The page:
A method to help safeguard time
Published 6/16/2019 in The Maryland Daily Record
For so many of us in professional services, when you reach a certain point in your career there is an inflection point when you evolve beyond being a service provider to becoming a trusted adviser. With this role comes an added level of responsibility to not only be the key to ensuring that each moving part is fulfilled but also to be the high-level thinker of solutions for clients.
In the years since I have felt this shift occur, I have also gained a keen insight about the most valuable resource that I manage in this role — my time.
Time … the most scare resource in my world right now, a challenge shared by so many others whom I hear from about the demands in their lives. One of my superstar employees joked recently, if only we didn’t need to sleep, imagine how much more we could do?
A meaningful shift has occurred in the ratio of time I spend face to face or on the phone with clients compared with the time I spend reading, reviewing, editing and sending emails today. I would venture a guess that I used to spend eight hours a day on the phone or in person with people and no more than one-two hours per day with email. These days, this has flipped and now that I am aware of this, I am determined to shift back in the other direction.
This brought me back to a foundational approach that has served me so well. This method was taught to me by a business development coach several years ago. I think this works universally when evaluating relationships, regardless if this is a potential business partner, referral partner, friend or family member. It goes like this …
Develop a set of criteria that matter to you about the people in your life or those who you decide don’t have a place in your life. Here is an example of my criteria for relationships within my professional community:
Ratings Key – 1s
This may seem like the harshest category, yet it has saved me many times from giving my time away to those who won’t see the value. Imagine Oscar The Grouch.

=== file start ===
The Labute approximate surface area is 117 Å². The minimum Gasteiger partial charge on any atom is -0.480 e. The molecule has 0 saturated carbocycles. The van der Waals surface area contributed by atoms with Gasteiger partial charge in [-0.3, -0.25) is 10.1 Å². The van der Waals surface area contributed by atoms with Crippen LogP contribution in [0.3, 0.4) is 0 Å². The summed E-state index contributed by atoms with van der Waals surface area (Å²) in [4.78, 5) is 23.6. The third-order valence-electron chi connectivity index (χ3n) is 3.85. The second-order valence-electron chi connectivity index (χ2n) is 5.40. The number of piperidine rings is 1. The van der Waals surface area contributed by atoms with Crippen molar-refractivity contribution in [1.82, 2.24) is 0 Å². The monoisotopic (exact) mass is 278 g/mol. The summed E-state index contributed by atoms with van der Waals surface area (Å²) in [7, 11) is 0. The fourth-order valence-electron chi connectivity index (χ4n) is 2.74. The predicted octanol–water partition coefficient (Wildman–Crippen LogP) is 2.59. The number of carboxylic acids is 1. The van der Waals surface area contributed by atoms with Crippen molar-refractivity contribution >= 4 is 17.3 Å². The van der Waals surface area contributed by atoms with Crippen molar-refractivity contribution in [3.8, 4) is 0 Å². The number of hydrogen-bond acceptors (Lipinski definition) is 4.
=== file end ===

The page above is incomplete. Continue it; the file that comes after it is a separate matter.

- How do I feel around them? I can’t stand their energy. Super negative view of most all things. Bring me down and clearly don’t express any interest or desire in moving past their negativity. I don’t want to spend a second of my time with them.
- What do they get from me? – Nothing! I let them go so I can be with others who are a better match for me, and they can find people who are better for them.
Ratings Key – 2s
- How do I feel? I don’t love them. They may have access to resources but aren’t likely to share these. They typically don’t value their own time so are willing to waste my time. These are people who may come to me for resources, which I can share if I am able to. I don’t have any expectations of anything from these types as they tend to spread themselves too thin.
- What do they get from me? Reactive communication and introductions that require no time investment yet may be useful to someone who I can help. These are people to have in my resource library as needed.
Ratings Key – 3s
- How do I feel? I like them. They are good at what they do and work within a set of clients who have similar needs to our clients. They may already have dedicated resources they refer to for clients and we are available as needed beyond what is already in place.
- What do they get from me? Professional content that is value-added, annual in-person meetings to nurture our relationship and make connections when needed. This type of person is worth investing more time with to see if our relationship can grow.
Ratings Key – 4s
- How do I feel? We love their energy, they are true connectors and are able to influence others to know what we do and to be collaborators and partners in our work.
- What do they get from me? This type of person is a genuine relationship where we are equally invested in helping each other to do our work better. We rely on the other as a trusted resource for our clients and network of colleagues. In a professional lifetime, we can hope to have this level of depth with five people, and that is enough to sustain a career. The time invested is fluid and is something that I look forward to because I know how much I enjoy learning from and knowing this person.
—Dorie Fain, founder and CEO of &Wealth